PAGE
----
And those are just the most pressing concerns. The list of questions that the university should be answering goes on quite a bit longer. What’s actually the timetable for the investigation (“quickly” doesn’t cut it)? Will the results of the review be made public? Why hasn’t the news release that sparked this fiasco been updated with a disclaimer on sites such as PR Newswire? (The release that’s hosted by the University now at least says, “This press release refers to study results that are preliminary and have not been subjected to the peer review scientific process.”)
The university’s silence on these questions has been deafening. In fact, three hours after the Washington Post published its latest piece on the controversy – including comments from O’Shea and others — Brown wrote me saying, “I don’t have any updates on this matter and will not have any details until the committee has completed their review. That process is underway.”
Aside from its earlier missteps in this episode, the University of Maryland has compounded its problem and made its goal of being trustworthy in the public’s eyes even more difficult. While reporters have been pressing the institution for weeks to be more forthcoming with information, it selectively chooses the Post, a “prestige” news media outlet, to release the latest information. In public relations circles, this strategy supposes that playing nice with the major media will net more sympathetic coverage in the long term.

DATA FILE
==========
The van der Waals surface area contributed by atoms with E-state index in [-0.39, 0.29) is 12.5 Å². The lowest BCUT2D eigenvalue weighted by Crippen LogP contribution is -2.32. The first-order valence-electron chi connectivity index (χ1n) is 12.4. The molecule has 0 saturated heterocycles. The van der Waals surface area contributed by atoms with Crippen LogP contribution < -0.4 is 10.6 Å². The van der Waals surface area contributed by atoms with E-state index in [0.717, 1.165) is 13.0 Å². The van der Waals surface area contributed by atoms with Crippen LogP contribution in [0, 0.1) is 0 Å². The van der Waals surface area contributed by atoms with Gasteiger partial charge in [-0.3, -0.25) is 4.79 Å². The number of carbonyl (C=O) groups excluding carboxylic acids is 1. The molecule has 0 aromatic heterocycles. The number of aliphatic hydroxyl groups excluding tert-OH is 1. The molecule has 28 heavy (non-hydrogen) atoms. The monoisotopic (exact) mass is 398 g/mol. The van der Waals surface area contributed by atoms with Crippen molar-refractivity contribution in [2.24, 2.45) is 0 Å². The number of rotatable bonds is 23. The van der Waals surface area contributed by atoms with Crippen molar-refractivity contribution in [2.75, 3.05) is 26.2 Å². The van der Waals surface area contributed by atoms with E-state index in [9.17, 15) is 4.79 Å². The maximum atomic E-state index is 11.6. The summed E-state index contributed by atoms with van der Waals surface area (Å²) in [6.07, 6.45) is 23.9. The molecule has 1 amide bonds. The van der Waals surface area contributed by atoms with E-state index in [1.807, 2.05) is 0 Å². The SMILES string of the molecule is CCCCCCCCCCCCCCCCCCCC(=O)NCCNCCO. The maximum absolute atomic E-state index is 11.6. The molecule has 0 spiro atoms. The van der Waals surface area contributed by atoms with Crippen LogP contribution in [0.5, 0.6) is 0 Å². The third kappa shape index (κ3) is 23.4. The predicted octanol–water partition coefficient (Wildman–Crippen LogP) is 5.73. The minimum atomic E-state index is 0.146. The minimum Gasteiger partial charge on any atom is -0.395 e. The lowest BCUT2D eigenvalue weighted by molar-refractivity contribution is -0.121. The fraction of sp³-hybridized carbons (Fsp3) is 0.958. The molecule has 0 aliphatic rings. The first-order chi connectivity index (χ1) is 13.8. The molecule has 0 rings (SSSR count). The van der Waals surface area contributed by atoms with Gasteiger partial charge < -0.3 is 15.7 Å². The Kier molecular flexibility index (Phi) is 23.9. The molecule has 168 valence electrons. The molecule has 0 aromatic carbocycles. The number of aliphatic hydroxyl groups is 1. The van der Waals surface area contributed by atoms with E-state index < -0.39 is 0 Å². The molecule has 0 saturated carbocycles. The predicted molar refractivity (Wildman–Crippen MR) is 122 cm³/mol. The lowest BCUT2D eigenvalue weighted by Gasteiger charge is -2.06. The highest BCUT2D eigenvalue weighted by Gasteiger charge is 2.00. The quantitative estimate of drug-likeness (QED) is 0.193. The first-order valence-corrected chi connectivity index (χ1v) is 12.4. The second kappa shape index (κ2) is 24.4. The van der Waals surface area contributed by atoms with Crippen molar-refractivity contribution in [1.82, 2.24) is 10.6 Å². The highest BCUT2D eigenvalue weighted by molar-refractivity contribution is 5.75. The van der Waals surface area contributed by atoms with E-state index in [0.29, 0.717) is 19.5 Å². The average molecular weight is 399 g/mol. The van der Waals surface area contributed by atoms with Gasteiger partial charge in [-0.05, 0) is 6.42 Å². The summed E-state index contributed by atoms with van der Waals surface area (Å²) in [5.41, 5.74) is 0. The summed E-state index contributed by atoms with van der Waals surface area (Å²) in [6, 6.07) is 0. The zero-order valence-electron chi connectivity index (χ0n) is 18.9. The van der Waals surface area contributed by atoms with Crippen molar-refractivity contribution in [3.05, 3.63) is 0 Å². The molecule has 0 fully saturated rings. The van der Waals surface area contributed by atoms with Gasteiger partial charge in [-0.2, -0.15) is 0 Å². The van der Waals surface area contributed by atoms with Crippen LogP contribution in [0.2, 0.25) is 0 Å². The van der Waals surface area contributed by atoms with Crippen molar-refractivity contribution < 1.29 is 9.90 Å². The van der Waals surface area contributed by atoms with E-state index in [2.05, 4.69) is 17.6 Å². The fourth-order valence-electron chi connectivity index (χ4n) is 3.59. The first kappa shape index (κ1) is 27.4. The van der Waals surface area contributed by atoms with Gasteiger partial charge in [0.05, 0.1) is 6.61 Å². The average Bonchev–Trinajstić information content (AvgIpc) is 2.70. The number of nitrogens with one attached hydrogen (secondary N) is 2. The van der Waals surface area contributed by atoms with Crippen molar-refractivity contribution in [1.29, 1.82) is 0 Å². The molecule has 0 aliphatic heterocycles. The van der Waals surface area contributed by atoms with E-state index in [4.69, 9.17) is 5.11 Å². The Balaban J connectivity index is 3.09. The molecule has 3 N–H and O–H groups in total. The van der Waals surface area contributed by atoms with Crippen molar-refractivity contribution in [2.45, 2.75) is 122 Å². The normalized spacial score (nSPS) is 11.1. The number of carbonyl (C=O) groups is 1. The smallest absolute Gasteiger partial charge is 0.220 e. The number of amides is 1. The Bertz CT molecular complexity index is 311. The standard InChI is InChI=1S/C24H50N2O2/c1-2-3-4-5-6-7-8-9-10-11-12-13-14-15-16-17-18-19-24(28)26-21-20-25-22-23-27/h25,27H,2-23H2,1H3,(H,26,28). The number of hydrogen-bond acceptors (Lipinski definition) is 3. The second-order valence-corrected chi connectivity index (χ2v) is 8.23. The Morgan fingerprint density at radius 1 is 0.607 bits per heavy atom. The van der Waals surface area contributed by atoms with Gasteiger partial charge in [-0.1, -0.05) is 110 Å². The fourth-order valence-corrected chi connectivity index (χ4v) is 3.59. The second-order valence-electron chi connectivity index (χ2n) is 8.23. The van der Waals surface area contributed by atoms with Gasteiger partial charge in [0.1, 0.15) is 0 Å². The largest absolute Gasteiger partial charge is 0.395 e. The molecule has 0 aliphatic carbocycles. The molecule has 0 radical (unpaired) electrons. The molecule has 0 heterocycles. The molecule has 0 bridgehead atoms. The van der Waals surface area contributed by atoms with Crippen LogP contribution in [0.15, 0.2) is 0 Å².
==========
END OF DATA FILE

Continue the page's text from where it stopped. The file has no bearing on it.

Decades ago, when “news media” basically meant newspapers, magazines and a few broadcasters, this approach was widely used. But in today’s world, where the media is everywhere, that strategy may win you one friend but it creates countless critics. And public research universities are not supposed to show such favoritism if they truly are working for the public good. The Post’s readers should not be the only ones privy to information on this critical issue that cuts to the heart of the university’s mission.
Information on health and medical research differs from other messages sent from research universities. It is integrally linked to the lives and welfare of the public. It’s not a marketing tool to be used to the advantage of an institution. Maryland could have avoided all of this simply by being open and transparent in the beginning. And failing that, the University could now minimize the damage to its reputation by answering specific questions from reporters about the process and scope of the review that’s being undertaken. Instead, they seem to be doling out small morsels of information to select outlets while ignoring tough questions from the rest of us.
It’s a strategy that gives the illusion of greater transparency while keeping the stone wall firmly in place.
Earle Holland is the former Assistant Vice President for Research Communications at Ohio State University. He’s now one of our regular reviewers and blog contributors.
Publisher’s note with update at 2 pm CST today:
We received an email from University of Maryland chief communications officer Crystal Brown with this message:
Here’s a statement from Ann Wylie, Professor Emerita of Geology and former senior vice president and provost:
“It is very important that we understand fully what happened and how this partial study was released to the public prior to peer review.
The vice president of research has asked the review committee to look at the premise of the study, how the study was reviewed, as well as how it was implemented. If possible violations of university polices are uncovered by the review they will be referred for further investigation as appropriate.”